This isn't me but my girlfriend, let's call her Karen.
Karen was recently hired as a pharmacist by big chain pharmacy as a floater, in Florida, USA. A floating pharmacist is an employee (not contractor) who is scheduled and/or called to work at whatever location needs a pharmacist for one-off shifts and rarely goes to the same store. She is paid hourly but they pay based on the scheduled hours not actual hours. This means that if the pharmacy's stated closing time is 9:00 then that is when her shift "officially" ends. Despite this, if customers need service at 8:55 then she's going to be working until 9:30 between serving the customer and performing the closing duties.
She's contacted the scheduler about this to ask that her schedule be updated to reflect the extra half hour but was told she's expected to manage her own time. The scheduler gave, as an example that if Karen works a half hour late one day then she might come in a half hour late the next day to make up for it. This doesn't make any sense though because it's always different stores and each time she needs to be at a store it's so another pharmacist can go home or to open the store itself. There's almost never a situation when coming in late or leaving early is a realistic proposition because the law says a pharmacy can't be open unless there's a pharmacist there and she's always scheduled to cover the time that the pharmacy is open.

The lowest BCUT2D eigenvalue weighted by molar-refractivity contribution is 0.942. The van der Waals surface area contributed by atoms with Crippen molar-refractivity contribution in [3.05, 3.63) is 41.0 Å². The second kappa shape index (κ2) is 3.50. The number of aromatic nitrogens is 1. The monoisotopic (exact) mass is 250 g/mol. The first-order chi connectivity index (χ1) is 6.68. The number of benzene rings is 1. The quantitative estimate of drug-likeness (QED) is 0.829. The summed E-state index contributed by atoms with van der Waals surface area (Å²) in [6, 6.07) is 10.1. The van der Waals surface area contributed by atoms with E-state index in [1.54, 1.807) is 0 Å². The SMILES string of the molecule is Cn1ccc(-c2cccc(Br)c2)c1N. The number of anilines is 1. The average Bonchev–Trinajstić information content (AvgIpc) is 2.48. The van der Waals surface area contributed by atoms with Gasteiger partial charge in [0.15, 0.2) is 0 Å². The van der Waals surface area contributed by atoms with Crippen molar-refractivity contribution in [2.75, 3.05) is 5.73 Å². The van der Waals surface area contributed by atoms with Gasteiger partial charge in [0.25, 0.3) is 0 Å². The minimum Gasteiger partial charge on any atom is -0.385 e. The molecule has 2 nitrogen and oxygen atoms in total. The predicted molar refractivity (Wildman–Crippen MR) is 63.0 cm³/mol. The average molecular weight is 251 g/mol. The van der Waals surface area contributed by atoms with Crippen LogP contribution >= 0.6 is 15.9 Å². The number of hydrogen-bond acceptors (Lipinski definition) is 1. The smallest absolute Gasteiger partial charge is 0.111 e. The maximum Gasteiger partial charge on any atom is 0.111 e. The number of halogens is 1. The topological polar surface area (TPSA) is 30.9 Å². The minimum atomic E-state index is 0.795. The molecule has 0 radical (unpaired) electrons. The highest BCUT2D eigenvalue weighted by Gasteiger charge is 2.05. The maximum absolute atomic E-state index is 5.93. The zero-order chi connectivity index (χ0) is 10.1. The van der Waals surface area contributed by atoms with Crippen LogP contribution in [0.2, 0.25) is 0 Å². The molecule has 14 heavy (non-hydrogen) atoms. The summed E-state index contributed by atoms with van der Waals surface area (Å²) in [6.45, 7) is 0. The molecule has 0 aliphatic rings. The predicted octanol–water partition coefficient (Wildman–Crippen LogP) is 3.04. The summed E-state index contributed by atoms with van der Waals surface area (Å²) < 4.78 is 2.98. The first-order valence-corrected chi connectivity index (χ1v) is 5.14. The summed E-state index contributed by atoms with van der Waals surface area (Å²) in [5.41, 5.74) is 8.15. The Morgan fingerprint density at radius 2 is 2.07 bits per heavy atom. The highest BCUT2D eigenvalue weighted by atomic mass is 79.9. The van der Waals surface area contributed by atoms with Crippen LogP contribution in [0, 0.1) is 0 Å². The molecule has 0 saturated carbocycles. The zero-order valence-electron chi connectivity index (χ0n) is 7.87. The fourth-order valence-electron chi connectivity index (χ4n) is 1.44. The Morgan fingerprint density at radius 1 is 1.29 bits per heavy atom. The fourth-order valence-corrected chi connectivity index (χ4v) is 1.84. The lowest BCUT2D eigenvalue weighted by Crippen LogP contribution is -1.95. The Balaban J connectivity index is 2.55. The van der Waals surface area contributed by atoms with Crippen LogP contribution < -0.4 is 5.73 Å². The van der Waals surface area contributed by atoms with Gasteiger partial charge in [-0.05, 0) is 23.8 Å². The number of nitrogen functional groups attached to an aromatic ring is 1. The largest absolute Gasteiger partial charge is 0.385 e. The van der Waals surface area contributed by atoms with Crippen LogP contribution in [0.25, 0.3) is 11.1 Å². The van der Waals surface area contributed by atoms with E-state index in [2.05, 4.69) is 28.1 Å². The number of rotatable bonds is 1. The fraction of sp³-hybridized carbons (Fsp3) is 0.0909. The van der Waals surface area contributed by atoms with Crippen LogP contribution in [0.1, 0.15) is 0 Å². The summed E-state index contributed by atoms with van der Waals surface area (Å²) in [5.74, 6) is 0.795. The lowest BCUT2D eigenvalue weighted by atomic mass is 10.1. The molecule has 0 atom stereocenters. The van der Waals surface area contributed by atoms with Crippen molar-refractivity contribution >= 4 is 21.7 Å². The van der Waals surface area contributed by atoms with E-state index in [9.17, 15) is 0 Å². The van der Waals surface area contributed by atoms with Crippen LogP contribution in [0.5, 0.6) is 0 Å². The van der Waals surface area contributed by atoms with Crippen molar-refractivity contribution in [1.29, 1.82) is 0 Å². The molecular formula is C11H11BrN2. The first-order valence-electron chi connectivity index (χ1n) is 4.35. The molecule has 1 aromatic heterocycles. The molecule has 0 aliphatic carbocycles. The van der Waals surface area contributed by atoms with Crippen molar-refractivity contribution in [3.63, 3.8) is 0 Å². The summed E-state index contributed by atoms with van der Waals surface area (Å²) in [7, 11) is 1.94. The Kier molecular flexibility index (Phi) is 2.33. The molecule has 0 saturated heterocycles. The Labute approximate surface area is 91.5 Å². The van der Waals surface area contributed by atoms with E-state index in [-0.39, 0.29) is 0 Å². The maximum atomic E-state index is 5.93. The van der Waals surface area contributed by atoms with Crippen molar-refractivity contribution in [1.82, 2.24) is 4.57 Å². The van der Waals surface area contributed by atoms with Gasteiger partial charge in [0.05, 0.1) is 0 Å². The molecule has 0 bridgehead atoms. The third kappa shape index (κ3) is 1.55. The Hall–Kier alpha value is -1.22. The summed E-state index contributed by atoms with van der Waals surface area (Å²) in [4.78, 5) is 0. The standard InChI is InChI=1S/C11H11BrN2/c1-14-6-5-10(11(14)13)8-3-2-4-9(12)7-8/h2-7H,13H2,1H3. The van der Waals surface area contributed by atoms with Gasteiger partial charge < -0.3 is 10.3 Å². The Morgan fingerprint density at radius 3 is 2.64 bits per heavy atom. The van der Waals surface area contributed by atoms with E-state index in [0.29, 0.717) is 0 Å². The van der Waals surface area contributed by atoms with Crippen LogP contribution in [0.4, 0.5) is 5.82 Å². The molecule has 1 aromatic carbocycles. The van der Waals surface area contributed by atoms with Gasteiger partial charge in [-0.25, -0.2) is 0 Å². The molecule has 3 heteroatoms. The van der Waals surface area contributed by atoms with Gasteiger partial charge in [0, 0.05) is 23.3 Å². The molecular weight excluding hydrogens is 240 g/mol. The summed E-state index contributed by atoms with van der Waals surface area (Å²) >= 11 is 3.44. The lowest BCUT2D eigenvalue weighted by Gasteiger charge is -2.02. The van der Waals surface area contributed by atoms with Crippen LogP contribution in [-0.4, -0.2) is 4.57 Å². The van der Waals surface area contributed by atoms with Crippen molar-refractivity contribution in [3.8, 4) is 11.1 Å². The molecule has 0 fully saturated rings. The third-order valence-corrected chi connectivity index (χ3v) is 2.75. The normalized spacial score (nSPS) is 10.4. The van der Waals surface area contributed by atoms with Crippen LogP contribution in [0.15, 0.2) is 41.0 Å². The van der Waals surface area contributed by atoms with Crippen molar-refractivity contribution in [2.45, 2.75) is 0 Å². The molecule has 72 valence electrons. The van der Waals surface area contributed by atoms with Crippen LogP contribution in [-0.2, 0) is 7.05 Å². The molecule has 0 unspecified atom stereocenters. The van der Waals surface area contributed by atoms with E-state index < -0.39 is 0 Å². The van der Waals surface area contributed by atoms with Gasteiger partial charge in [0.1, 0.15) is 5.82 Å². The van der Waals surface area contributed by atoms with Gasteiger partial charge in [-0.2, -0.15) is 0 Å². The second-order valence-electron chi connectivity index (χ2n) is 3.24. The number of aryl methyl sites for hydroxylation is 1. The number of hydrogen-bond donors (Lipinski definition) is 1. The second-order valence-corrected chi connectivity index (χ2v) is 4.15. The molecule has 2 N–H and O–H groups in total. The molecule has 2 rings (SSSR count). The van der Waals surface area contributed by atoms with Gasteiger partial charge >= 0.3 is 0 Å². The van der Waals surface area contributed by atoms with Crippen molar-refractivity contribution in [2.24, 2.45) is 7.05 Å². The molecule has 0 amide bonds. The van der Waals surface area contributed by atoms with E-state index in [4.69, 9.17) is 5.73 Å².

I'm assuming that if they've made the decision to hire her as an hourly employee that the law says they have to pay her for all the hours that she works. If that's the case, what's the best way to tactfully escalate this to the district manager without hurting her career development? Is this even possible to rock the boat and simultaneously not be viewed as a trouble maker?
Just to add clarity, I'm not looking for a legal opinion. I'm asking if it's particularly unlikely that she could escalate the issue without also painting herself as a troublemaker or whiner. Further if people think that tight rope walk is navigable what would be the best approach to make sure she gets paid for all her time. For example, I would assume an approach where she tells her boss "I'm going to turn away all customers that show up within 15 minutes of closing time unless you agree to pay me for my extra time" would be a bad tact as would "I'm going to the state to make an official complaint if you don't pay me for all my extra time". One thought that might be good would be for her to go to the district manager and recount the conversation with the scheduler and casually ask for an opinion as to how she could manage her time as the scheduler's example suggested.